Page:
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May—June 2017

The Avondale
Historical Journal
Official Publication of the Avondale-Waterview Historical
Society Incorporated

Musings on Avondale
and Waterview
by Bryan Trenwith

These days I look forward to my occasional drives through
Waterview to watch the progress of the wonderful civil engi-
neering that is changing the area by creating the new motor-
way interchange. I also look forward to seeing the new tunnel
boring machine which will emerge before turning around and
retracing its path back to Owairaka.

What a change from the days that are first in my hazy child-
hood memory of the area in the late 1930s. At that time
Waterview was a semi-rural area very much on the outskirts of
Auckland. The houses were cheaper there and so were the
rents. I lived in Fairlands Avenue which was unsealed with
power but no phone services. From memory there were 10
houses in the street. Mainly they were of almost identical
design being bungalows. That type of construction had
replaced the villas which were the typical of Auckland’s
earlier days.

The builder in Fairlands Avenue must have purchased sections
in various lots as they were spaced at intervals down the street.
Much of the adjacent area was still rural as there was a stable
and race horses were kept in the land behind our house at num-
ber 17. This land eventually became Tutiki Street. For many
years after the stables had gone a tethered cow grazed in the
Image originally courtesy Mrs Jo Marris
paddocks and Mr Hardley milked it twice a day.

The dominant feature of the area was the 1ZB radio mast which was at the end of Oakley Avenue. This was erected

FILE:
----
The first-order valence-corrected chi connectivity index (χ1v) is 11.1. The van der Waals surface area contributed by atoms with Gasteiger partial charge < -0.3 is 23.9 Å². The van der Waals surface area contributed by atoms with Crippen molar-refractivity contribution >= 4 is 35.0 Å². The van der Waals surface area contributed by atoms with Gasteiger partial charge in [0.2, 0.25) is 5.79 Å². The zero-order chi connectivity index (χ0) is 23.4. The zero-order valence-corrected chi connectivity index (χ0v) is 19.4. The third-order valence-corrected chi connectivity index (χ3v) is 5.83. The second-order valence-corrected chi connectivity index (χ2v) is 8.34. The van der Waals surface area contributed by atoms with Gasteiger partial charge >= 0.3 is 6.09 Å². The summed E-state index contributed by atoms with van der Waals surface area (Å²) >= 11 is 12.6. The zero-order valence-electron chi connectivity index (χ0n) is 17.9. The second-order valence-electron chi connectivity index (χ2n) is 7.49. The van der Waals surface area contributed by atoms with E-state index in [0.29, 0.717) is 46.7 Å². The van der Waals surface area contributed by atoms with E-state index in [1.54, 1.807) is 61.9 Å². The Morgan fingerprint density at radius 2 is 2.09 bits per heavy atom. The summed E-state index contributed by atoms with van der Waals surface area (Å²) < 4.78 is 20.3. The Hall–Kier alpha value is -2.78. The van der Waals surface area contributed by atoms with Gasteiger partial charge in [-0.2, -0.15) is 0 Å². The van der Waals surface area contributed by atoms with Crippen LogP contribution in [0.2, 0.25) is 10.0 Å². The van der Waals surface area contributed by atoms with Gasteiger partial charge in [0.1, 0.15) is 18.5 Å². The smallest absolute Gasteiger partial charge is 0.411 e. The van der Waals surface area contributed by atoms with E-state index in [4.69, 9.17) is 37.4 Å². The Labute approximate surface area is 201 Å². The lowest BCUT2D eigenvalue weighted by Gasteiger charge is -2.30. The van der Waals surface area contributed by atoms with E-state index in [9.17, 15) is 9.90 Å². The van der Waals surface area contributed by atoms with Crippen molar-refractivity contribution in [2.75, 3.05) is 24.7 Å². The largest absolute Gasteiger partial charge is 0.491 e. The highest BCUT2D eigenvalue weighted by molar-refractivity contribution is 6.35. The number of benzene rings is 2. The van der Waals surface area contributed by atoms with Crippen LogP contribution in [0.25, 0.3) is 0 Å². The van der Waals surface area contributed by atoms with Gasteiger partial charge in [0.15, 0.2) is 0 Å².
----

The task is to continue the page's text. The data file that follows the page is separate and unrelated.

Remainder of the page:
after the first Labour Government had bought the station to be part of its Commercial Broadcasting Service. The
station had been a source of political controversy in the previous election and some of the broadcast talks by Colin
Scrimgeour, Uncle Scrim of the Friendly Road, were directed against the government. Scrim’s programmes were
eventually jammed by the Post Office on the orders of the Reform and Liberal Coalition Government.

All this controversy was well past by the time that I recall the mast set in the middle of a dairy farm which supplied
the area with milk. Each morning the milkman would arrive in his van and carry a pail of milk to each house. A billy

Next meeting of the Avondale-Waterview Historical Society:
at St Ninians, St Georges Road

SATURDAY, 3 June 2017, 2.00 pm
The Avondale Historical Journal
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would have been left on the front verandah with it would be rotated down across the road when the
money beside it to indicate the amount of milk to be enemy approached.
left. From memory three pence a pint. The volume of
milk would be ladled out into the billy. Health and Looking down from the school the centre of the